Sheila Tousey, Bill Pullman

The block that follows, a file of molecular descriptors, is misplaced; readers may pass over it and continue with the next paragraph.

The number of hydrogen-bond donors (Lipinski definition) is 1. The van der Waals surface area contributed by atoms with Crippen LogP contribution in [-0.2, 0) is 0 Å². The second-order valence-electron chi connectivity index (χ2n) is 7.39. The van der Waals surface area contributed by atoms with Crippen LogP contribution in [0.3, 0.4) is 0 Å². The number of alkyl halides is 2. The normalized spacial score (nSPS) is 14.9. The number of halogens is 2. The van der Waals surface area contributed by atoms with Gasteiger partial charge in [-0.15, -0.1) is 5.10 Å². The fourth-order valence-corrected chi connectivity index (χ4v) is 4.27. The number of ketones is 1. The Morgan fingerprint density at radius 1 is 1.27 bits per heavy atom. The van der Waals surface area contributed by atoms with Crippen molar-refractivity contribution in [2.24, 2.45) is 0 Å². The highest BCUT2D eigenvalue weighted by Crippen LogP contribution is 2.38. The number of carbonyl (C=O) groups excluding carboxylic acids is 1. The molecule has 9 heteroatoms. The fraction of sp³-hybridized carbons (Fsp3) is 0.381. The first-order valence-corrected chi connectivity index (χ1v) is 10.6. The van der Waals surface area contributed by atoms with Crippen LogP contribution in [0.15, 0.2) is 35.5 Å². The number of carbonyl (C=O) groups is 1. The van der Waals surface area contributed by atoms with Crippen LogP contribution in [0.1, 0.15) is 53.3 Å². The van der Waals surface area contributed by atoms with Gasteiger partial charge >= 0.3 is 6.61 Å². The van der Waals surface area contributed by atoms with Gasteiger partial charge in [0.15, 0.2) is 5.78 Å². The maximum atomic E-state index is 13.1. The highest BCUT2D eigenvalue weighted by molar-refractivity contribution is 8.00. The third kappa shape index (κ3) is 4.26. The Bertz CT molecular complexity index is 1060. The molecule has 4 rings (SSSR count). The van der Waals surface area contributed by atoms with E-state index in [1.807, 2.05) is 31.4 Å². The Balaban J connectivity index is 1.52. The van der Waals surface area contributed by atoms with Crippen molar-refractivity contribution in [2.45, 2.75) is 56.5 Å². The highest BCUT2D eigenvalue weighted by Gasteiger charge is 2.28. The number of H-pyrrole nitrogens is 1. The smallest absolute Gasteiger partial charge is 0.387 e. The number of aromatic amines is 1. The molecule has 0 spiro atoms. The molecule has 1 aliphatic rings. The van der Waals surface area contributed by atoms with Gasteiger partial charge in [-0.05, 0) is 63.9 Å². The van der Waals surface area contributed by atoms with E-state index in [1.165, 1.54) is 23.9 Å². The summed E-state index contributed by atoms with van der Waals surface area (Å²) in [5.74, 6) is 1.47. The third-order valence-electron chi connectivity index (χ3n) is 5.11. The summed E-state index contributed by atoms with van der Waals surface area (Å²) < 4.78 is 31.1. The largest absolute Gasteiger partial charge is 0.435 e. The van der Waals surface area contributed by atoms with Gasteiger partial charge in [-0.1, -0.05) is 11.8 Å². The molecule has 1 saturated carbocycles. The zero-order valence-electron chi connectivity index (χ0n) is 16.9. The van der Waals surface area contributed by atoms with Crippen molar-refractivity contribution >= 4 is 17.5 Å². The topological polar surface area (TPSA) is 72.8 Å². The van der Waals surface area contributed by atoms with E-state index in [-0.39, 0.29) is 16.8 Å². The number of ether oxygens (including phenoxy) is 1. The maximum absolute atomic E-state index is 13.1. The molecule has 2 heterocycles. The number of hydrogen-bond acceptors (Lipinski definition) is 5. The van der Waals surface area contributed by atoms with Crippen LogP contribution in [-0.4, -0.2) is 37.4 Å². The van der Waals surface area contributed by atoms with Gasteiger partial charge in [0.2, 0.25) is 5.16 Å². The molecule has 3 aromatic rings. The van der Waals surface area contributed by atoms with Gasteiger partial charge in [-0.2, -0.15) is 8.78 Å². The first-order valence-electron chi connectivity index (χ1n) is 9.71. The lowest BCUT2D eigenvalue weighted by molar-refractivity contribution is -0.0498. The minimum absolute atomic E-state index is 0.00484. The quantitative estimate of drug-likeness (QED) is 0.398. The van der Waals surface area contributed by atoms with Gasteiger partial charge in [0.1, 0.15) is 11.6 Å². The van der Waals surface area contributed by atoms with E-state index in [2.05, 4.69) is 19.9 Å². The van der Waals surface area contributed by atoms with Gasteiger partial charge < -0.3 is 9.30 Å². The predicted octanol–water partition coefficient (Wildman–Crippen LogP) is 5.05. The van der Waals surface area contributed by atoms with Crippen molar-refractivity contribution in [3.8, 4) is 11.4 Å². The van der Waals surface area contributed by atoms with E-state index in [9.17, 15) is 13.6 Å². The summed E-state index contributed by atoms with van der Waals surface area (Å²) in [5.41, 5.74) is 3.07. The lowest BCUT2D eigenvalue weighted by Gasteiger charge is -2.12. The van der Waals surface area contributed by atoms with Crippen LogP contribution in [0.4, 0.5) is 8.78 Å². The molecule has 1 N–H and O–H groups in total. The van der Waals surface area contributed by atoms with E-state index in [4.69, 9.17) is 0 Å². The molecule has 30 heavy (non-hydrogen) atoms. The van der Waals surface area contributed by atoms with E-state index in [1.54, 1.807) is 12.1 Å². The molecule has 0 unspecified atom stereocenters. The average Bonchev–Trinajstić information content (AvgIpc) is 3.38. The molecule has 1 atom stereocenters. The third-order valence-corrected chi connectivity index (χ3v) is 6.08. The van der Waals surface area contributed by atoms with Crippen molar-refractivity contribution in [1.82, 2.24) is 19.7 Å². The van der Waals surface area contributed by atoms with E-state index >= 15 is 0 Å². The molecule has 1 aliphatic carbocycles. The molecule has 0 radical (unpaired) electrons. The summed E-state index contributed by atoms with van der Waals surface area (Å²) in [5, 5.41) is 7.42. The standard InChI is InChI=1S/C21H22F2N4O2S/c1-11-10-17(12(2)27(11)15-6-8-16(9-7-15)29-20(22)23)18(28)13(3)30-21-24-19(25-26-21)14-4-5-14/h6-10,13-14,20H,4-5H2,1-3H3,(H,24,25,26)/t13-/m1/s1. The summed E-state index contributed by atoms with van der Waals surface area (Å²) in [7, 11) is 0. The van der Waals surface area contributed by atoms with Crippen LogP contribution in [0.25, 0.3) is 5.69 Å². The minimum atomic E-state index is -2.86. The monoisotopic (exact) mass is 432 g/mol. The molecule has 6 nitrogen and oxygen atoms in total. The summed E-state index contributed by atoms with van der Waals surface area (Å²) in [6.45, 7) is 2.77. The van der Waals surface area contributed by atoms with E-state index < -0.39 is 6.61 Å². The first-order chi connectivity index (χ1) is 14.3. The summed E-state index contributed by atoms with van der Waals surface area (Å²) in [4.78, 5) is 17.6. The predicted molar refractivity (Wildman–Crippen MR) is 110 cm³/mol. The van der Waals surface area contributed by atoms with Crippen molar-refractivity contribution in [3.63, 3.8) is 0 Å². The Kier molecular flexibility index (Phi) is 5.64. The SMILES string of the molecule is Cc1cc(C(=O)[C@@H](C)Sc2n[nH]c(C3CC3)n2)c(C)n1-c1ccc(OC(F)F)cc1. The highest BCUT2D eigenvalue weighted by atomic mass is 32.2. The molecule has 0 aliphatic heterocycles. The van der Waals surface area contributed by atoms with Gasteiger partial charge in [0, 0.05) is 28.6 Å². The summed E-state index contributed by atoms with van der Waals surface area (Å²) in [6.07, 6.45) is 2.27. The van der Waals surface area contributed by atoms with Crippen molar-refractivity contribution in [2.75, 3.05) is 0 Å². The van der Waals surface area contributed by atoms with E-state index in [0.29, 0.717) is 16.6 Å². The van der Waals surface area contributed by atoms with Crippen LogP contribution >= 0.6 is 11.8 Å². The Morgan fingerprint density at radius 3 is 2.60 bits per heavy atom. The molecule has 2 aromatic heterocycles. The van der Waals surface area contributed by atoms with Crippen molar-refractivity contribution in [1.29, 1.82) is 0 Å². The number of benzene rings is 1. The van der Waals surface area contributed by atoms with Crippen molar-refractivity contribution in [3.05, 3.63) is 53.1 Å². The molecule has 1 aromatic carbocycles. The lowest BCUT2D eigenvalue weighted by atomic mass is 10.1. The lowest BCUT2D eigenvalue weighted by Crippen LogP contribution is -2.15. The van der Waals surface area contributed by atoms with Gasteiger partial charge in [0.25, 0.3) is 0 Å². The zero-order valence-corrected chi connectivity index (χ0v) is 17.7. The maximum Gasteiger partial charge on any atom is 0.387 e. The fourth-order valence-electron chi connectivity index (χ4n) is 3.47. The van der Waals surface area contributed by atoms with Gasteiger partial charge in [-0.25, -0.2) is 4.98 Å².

Edward Curtis (1868-1952) was a complicated, passionate, self-educated pioneer and visionary artist who rose from poverty and obscurity to become the most famous photographer of his time. He became friends with Teddy Roosevelt, got funding from J. P. Morgan, and set out in 1900 to photograph traditional Indian ways that he thought were vanishing. Curtis abandoned his career as a successful portrait photographer, and sacrificed his health, his marriage, and all of his assets to create an astonishing body of work - 10,000 recordings, twenty volumes of text, a full length motion picture with Kwakiutl people in 1914, and 40,000 photographs. In 1952 he died impoverished and forgotten. COMING TO LIGHT tells the dramatic story of Curtis' life, his creation of his monumental work, and his quest to understand and enter into the inner lives of Indian people, a quest that affected him deeply and that changed his views of the people he set out to document. Perhaps most importantly, the documentary gives Indian people a voice in the discussion of Curtis' images. Piegan, Crow, Blood, Hopi, Navajo, Cupig, Suquamish and Kwakiutl people who are descended from Curtis' photographic subjects or who are using his photographs for cultural preservation respond to his pictures, tell stories about the people in the photographs, and discuss the meaning of the images from their own perspective. Throughout the documentary, Curtis' photographs are intercut with scenes from contemporary Indian life that resonate with his pictures. His photographs reflect not only his vision, but the images Indian people had of themselves then, and that contemporary Indian people on reservations treasure today. COMING TO LIGHT presents a complex, dedicated, flawed life, and explores the ironies inherent in Curtis' story, the often controversial nature of his romantic images, and the value of his legacy today.